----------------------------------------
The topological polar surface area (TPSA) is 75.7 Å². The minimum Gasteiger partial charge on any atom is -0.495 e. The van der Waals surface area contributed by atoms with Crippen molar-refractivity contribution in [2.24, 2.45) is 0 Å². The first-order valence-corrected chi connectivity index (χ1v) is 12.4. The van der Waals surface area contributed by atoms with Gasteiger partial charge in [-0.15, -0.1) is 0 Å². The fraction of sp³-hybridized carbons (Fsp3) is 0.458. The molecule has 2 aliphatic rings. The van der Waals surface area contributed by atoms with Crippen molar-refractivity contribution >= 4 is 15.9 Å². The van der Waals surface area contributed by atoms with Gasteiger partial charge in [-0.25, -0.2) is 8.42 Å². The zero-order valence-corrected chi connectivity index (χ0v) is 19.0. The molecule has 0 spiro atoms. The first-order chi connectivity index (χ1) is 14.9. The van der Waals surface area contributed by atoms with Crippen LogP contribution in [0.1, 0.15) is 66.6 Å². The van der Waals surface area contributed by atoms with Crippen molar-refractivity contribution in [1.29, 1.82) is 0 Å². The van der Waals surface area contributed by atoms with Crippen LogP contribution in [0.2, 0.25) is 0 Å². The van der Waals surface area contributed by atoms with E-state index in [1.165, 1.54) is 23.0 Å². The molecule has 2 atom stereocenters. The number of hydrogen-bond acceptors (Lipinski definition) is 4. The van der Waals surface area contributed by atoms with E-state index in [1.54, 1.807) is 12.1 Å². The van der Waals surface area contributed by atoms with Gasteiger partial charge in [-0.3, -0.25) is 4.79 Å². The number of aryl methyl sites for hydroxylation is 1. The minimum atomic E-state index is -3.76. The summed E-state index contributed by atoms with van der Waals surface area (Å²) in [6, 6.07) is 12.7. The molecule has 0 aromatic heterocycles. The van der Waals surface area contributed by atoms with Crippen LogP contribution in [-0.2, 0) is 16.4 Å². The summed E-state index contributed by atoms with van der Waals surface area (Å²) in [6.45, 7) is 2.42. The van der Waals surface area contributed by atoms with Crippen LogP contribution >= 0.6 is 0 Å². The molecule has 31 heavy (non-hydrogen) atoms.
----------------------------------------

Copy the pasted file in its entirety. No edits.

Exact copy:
The topological polar surface area (TPSA) is 75.7 Å². The minimum Gasteiger partial charge on any atom is -0.495 e. The van der Waals surface area contributed by atoms with Crippen molar-refractivity contribution in [2.24, 2.45) is 0 Å². The first-order valence-corrected chi connectivity index (χ1v) is 12.4. The van der Waals surface area contributed by atoms with Gasteiger partial charge in [-0.15, -0.1) is 0 Å². The fraction of sp³-hybridized carbons (Fsp3) is 0.458. The molecule has 2 aliphatic rings. The van der Waals surface area contributed by atoms with Crippen molar-refractivity contribution >= 4 is 15.9 Å². The van der Waals surface area contributed by atoms with Gasteiger partial charge in [-0.25, -0.2) is 8.42 Å². The zero-order valence-corrected chi connectivity index (χ0v) is 19.0. The molecule has 0 spiro atoms. The first-order chi connectivity index (χ1) is 14.9. The van der Waals surface area contributed by atoms with Crippen LogP contribution in [0.1, 0.15) is 66.6 Å². The van der Waals surface area contributed by atoms with Crippen molar-refractivity contribution in [1.29, 1.82) is 0 Å². The van der Waals surface area contributed by atoms with Crippen LogP contribution in [0.2, 0.25) is 0 Å². The van der Waals surface area contributed by atoms with E-state index in [1.165, 1.54) is 23.0 Å². The molecule has 2 atom stereocenters. The number of hydrogen-bond acceptors (Lipinski definition) is 4. The van der Waals surface area contributed by atoms with E-state index in [1.54, 1.807) is 12.1 Å². The van der Waals surface area contributed by atoms with Gasteiger partial charge in [-0.3, -0.25) is 4.79 Å². The number of aryl methyl sites for hydroxylation is 1. The minimum atomic E-state index is -3.76. The summed E-state index contributed by atoms with van der Waals surface area (Å²) in [6, 6.07) is 12.7. The molecule has 0 aromatic heterocycles. The van der Waals surface area contributed by atoms with Crippen LogP contribution in [-0.2, 0) is 16.4 Å². The summed E-state index contributed by atoms with van der Waals surface area (Å²) in [6.45, 7) is 2.42. The van der Waals surface area contributed by atoms with Crippen LogP contribution >= 0.6 is 0 Å². The molecule has 31 heavy (non-hydrogen) atoms.